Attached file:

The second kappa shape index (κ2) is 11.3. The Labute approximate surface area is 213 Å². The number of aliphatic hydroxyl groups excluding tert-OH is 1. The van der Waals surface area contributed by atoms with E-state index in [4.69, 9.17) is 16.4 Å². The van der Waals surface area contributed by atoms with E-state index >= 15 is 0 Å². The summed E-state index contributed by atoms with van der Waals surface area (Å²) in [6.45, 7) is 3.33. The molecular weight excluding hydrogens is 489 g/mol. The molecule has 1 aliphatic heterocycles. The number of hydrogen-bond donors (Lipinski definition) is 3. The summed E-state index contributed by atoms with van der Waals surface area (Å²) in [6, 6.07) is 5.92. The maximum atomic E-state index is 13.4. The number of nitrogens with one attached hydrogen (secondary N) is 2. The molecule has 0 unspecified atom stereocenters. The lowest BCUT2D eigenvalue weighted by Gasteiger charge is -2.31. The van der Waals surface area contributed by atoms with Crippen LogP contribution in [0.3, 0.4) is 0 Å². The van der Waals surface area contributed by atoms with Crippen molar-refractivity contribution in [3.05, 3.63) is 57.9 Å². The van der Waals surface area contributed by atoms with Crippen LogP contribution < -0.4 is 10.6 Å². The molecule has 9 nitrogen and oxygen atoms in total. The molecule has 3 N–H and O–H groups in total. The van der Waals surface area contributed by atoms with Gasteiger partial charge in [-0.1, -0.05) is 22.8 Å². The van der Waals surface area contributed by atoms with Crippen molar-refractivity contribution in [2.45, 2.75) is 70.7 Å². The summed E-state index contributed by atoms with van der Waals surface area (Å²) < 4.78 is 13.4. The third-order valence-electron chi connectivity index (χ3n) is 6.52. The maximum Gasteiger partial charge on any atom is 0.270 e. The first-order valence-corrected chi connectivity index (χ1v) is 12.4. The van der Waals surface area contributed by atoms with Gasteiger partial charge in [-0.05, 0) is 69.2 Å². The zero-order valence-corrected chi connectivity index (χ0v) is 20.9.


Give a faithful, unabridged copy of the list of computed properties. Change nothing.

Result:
The second kappa shape index (κ2) is 11.3. The Labute approximate surface area is 213 Å². The number of aliphatic hydroxyl groups excluding tert-OH is 1. The van der Waals surface area contributed by atoms with E-state index in [4.69, 9.17) is 16.4 Å². The van der Waals surface area contributed by atoms with E-state index >= 15 is 0 Å². The summed E-state index contributed by atoms with van der Waals surface area (Å²) in [6.45, 7) is 3.33. The molecular weight excluding hydrogens is 489 g/mol. The molecule has 1 aliphatic heterocycles. The number of hydrogen-bond donors (Lipinski definition) is 3. The summed E-state index contributed by atoms with van der Waals surface area (Å²) in [6, 6.07) is 5.92. The maximum atomic E-state index is 13.4. The number of nitrogens with one attached hydrogen (secondary N) is 2. The molecule has 0 unspecified atom stereocenters. The lowest BCUT2D eigenvalue weighted by Gasteiger charge is -2.31. The van der Waals surface area contributed by atoms with Crippen LogP contribution in [0.3, 0.4) is 0 Å². The van der Waals surface area contributed by atoms with Crippen molar-refractivity contribution in [3.05, 3.63) is 57.9 Å². The van der Waals surface area contributed by atoms with Crippen LogP contribution < -0.4 is 10.6 Å². The molecule has 9 nitrogen and oxygen atoms in total. The molecule has 3 N–H and O–H groups in total. The van der Waals surface area contributed by atoms with Gasteiger partial charge in [-0.1, -0.05) is 22.8 Å². The van der Waals surface area contributed by atoms with Crippen molar-refractivity contribution in [2.45, 2.75) is 70.7 Å². The summed E-state index contributed by atoms with van der Waals surface area (Å²) < 4.78 is 13.4. The third-order valence-electron chi connectivity index (χ3n) is 6.52. The maximum Gasteiger partial charge on any atom is 0.270 e. The first-order valence-corrected chi connectivity index (χ1v) is 12.4. The van der Waals surface area contributed by atoms with Gasteiger partial charge in [-0.05, 0) is 69.2 Å². The zero-order valence-corrected chi connectivity index (χ0v) is 20.9.